Black Holes. • Regions of space from which nothing, not even light, can escape because gravity is so strong. • First postulated in 1783 by John Michell • Term “black hole” coined in 1969 • Observational evidence starting in 1970s. We see the effects a black hole has on matter and radiation
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• Regions of space from which nothing, not even light,
can escape because gravity is so strong.
• First postulated in 1783 by John Michell
• Term “black hole” coined in 1969
• Observational evidence starting in 1970s
We see the effects a
black hole has on matter and radiation
near it; we have not yet seen
a black hole directly.
• Diagram of the effect of gravity
(gravitational potential well)
near the black hole on the fabric
• It is a 2-D depiction of a 3-D
Jets of fast moving particles
Disk of galaxy with
supermassive blackhole in center
Halo of gas, and dust
Quasars, Blazars, Seyferts, AGN, ….etc, etc, etc
(The Short, Short Story…)
• Black holes
• Active Galaxies
• Gamma-ray bursts
• Diffuse emission
Merging Neutron Stars
HETE II (launched 7 October 2000)
Our gamma-ray detector measures 5.27 x 10 -6 ergs/cm2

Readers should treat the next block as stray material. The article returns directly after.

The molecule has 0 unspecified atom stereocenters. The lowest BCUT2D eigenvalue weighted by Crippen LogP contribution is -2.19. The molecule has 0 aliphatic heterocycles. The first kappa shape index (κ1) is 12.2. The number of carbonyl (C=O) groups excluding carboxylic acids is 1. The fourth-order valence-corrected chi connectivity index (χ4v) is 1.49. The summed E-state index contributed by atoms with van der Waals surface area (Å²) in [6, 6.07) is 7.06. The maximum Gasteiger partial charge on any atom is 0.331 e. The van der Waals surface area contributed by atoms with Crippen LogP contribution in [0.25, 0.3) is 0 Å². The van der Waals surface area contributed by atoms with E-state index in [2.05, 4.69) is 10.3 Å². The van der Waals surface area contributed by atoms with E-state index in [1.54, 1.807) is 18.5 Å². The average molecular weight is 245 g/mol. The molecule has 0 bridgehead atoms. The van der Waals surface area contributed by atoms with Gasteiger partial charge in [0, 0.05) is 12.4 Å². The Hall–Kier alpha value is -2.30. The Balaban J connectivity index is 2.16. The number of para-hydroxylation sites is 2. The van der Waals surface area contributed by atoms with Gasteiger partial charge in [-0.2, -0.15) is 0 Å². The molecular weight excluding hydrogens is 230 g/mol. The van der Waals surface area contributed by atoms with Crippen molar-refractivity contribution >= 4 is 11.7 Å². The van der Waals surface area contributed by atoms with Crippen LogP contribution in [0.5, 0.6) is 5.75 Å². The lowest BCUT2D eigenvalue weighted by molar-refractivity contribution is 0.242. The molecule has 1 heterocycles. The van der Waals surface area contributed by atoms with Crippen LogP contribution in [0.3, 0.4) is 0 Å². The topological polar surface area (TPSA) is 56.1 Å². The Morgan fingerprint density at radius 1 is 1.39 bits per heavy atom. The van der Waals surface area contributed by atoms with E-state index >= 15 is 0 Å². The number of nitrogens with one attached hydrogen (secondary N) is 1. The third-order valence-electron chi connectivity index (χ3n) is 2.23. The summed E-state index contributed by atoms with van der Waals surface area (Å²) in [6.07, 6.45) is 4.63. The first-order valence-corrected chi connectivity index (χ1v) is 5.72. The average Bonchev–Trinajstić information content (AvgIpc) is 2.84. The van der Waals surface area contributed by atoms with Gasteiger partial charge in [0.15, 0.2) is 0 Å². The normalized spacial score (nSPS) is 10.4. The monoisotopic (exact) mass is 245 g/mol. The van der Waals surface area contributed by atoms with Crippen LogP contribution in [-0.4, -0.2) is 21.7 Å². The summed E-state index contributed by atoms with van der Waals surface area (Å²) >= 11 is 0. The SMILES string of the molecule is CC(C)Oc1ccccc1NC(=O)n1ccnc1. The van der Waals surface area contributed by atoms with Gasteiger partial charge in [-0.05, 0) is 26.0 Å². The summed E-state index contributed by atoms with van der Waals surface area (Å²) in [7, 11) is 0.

What’s so impressive about that?!??!!!
What was emitted
What you detect =
4 p D
v = Ho * d
Ho is called the Hubble constant. It is generally
believed to be around 65 km/sec/Mpc.
This is an optical spectrum of a GRB from Keck, the
world’s largest optical telescope. The locations of
several Doppler shifted spectral lines are shown.
Step-by-step power calculation:
1. Measure the redshift of three spectral lines
2. Take the average redshift, z
3. From this, calculate the velocity v=z*c
4. Using the Hubble Constant, get the distance
5. Convert distance in Mpc to distance in cm
6. Now, with the distance to the GRB, and the
value measured at our detector, calculate
power: P=4πd2*measured flux
1 Mpc ~ 3 x 10 19 km
L = 5.3 x 10-6 ergs/cm2
are the most
in the Universe!